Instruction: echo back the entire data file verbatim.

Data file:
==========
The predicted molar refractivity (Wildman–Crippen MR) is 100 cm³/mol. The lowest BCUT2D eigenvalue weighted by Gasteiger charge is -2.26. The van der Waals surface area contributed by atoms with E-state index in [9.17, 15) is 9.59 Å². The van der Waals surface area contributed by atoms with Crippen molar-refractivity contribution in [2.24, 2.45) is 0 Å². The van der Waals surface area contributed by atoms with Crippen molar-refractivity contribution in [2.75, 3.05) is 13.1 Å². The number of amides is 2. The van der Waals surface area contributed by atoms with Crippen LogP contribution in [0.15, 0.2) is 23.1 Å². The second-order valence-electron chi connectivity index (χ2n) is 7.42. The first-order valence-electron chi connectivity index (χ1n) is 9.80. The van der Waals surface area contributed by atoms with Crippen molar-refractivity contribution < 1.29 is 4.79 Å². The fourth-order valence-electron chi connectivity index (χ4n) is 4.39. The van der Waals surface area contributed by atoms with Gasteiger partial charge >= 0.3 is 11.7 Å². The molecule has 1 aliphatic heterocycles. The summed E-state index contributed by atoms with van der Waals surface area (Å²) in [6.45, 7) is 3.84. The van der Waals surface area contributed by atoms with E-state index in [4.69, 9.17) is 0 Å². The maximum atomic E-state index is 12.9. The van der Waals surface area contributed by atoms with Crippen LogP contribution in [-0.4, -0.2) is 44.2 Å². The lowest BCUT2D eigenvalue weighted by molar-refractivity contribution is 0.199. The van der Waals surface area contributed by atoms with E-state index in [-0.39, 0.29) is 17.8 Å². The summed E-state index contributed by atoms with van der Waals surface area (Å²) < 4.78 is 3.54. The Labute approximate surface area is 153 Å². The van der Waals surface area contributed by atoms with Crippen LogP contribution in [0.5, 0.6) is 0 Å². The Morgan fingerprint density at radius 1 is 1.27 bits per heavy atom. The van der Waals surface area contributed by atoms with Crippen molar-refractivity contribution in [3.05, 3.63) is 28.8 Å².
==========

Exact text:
The predicted molar refractivity (Wildman–Crippen MR) is 100 cm³/mol. The lowest BCUT2D eigenvalue weighted by Gasteiger charge is -2.26. The van der Waals surface area contributed by atoms with E-state index in [9.17, 15) is 9.59 Å². The van der Waals surface area contributed by atoms with Crippen molar-refractivity contribution in [2.24, 2.45) is 0 Å². The van der Waals surface area contributed by atoms with Crippen molar-refractivity contribution in [2.75, 3.05) is 13.1 Å². The number of amides is 2. The van der Waals surface area contributed by atoms with Crippen LogP contribution in [0.15, 0.2) is 23.1 Å². The second-order valence-electron chi connectivity index (χ2n) is 7.42. The first-order valence-electron chi connectivity index (χ1n) is 9.80. The van der Waals surface area contributed by atoms with Crippen molar-refractivity contribution < 1.29 is 4.79 Å². The fourth-order valence-electron chi connectivity index (χ4n) is 4.39. The van der Waals surface area contributed by atoms with Gasteiger partial charge >= 0.3 is 11.7 Å². The molecule has 1 aliphatic heterocycles. The summed E-state index contributed by atoms with van der Waals surface area (Å²) in [6.45, 7) is 3.84. The van der Waals surface area contributed by atoms with E-state index in [4.69, 9.17) is 0 Å². The maximum atomic E-state index is 12.9. The van der Waals surface area contributed by atoms with Crippen LogP contribution in [-0.4, -0.2) is 44.2 Å². The lowest BCUT2D eigenvalue weighted by molar-refractivity contribution is 0.199. The van der Waals surface area contributed by atoms with E-state index in [-0.39, 0.29) is 17.8 Å². The summed E-state index contributed by atoms with van der Waals surface area (Å²) < 4.78 is 3.54. The Labute approximate surface area is 153 Å². The van der Waals surface area contributed by atoms with Crippen LogP contribution in [0.5, 0.6) is 0 Å². The Morgan fingerprint density at radius 1 is 1.27 bits per heavy atom. The van der Waals surface area contributed by atoms with Crippen molar-refractivity contribution in [3.05, 3.63) is 28.8 Å².